Tyler State Park (Pennsylvania)

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Tyler State Park
Pennsylvania State Park
Natural Monument (IUCN III)
SchofieldFordCoveredBridge.jpg
Schofield Ford Covered Bridge
Named for: Mr. and Mrs. George F. Tyler
Country United States
State Pennsylvania
County Bucks
Townships Newtown, Northampton
Location [1]
 - coordinates 40°13′30″N 74°59′00″W / 40.22500°N 74.98333°W / 40.22500; -74.98333Coordinates: 40°13′30″N 74°59′00″W / 40.22500°N 74.98333°W / 40.22500; -74.98333
 - elevation 236 ft (72 m) [1]
Area 1,711 acres (692 ha)
Founded 1974
Managed by Pennsylvania Department of Conservation and Natural Resources
Locator Red.svg
Location of Tyler State Park in Pennsylvania
Location of Tyler State Park in Pennsylvania
Website : Tyler State Park

Tyler State Park is a Pennsylvania state park on 1,711 acres (692 ha) in Newtown and Northhampton Townships, Bucks County, Pennsylvania in the United States.[2]

Park roads, trails, and facilities are carefully nestled within the original farm and woodland setting. Neshaminy Creek meanders through the park, dividing the land into several sections. Before becoming a state park, the land was owned by Mr. and Mrs. George F. Tyler who purchased the land between 1919 and 1928. Their first purchase was the Solly Farm, currently leased to Hostelling International at the north end of the park. The Solly House served as the Tyler’s country home until the George F. Tyler Mansion was constructed. The mansion is now the administration building of the Bucks County Community College.

The Tylers developed an Ayrshire dairy herd. In addition, they raised poultry, sheep and pigs, and had a stable of about 25 fine riding horses. The croplands were mainly used to supply feed for the livestock.

Old original stone dwellings in the park stand as fine examples of early farm dwellings of rural Pennsylvania. Some structures date back to the early 18th century. A date stone (1775) can be found on a house located by the bicycle trail north of the pedestrian causeway in the center of the park. Ten original farm dwellings are currently being leased as private residences.

The land for the park was acquired as part of the Project 70 Land Acquisition and Borrowing Act, with the governor approving the acquisition on November 17, 1964.[3] The park was formally dedicated on May 25, 1974.[2]

Tyler State Park contains a 27-hole disc golf course and a former landfill, which is now mainly used for archaeological digs by students from Council Rock school district elementary schools.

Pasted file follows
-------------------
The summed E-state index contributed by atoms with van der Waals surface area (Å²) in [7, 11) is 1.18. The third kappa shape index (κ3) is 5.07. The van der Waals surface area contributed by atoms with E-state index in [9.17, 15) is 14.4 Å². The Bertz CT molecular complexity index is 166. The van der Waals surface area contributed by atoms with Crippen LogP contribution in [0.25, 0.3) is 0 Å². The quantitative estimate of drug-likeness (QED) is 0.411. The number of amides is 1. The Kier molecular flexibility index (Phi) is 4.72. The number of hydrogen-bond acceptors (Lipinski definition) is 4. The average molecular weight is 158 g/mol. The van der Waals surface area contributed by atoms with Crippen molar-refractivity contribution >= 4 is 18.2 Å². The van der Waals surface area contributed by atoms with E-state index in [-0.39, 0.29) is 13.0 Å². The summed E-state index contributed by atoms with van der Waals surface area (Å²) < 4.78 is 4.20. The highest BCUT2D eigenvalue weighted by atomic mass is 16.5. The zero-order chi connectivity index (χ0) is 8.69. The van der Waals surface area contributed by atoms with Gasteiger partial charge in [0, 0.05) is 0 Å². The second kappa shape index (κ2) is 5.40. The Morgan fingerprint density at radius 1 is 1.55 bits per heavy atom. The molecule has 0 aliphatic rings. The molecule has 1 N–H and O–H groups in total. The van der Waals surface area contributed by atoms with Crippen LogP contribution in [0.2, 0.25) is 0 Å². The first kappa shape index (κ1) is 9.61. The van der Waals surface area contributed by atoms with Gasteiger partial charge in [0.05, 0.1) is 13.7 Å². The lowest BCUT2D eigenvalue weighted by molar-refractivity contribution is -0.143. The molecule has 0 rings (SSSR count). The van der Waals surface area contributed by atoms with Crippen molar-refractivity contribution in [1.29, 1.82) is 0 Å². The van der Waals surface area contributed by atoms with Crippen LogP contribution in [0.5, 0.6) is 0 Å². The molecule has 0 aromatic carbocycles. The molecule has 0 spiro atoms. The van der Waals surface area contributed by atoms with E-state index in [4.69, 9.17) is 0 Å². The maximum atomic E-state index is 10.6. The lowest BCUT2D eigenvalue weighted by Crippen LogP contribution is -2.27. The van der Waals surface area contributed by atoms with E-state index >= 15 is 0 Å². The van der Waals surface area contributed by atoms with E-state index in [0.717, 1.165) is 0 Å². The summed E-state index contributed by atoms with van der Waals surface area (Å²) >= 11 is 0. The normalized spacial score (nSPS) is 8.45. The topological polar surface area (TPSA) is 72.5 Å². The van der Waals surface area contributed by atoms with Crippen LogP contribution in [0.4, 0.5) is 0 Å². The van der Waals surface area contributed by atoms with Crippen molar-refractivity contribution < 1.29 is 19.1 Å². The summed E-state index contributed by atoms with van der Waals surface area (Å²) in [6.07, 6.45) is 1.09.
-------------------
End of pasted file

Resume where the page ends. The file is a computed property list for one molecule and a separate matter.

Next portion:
Tyler State Park is home to many different species of birds. The creek is home to water snakes, turtles, and eels. The secluded sections of the park are home to foxes, deer, beavers, wild turkey, rabbits, and black bears.

One of the main attractions in the park is the Schofield Ford Covered Bridge, originally built in 1874. The bridge burned down due to arson on October 7, 1991, but was rebuilt with raised funds and reopened on September 7, 1997.[4]

Nearby state parks[edit]

The Neshaminy Creek in Tyler State Park

The following state parks are within 30 miles (48 km) of Tyler State Park:[5][6][7]

The Guild of Craftsmen building/secondary park entrance

References[edit]

  1. ^ a b "Tyler State Park". Geographic Names Information System. United States Geological Survey. August 30, 1990. Retrieved 2007-12-13. 
  2. ^ a b "Tyler State Park". Pennsylvania Department of Conservation and Natural Resources. Retrieved 2007-12-13. 
  3. ^ Forrey, William C. (1984). History of Pennsylvania's State Parks. Harrisburg, Pennsylvania: Bureau of State Parks, Office of Resources Management, Department of Environmental Resources, Commonwealth of Pennsylvania. pp. 43–44. OCLC 17824084. 
  4. ^ Madsen, Kelly. "Burned bridges meet different fates". The Intelligencer. 
  5. ^ Pennsylvania Department of Transportation, Bureau of Planning and Research, Geographic Information Division.. 2007 General Highway Map Bucks County Pennsylvania (Map). 1:65,000. ftp://ftp.dot.state.pa.us/public/pdf/BPR_pdf_files/Maps/GHS/Roadnames/bucks_GHSN.PDF. Note: shows Tyler State Park
  6. ^ Michels, Chris (1997). "Latitude/Longitude Distance Calculation". Northern Arizona University. Retrieved 2008-04-23. 
  7. ^ "Find a Park by Region (interactive map)". Pennsylvania Department of Conservation and Natural Resources. Retrieved November 18, 2011. 

External links[edit]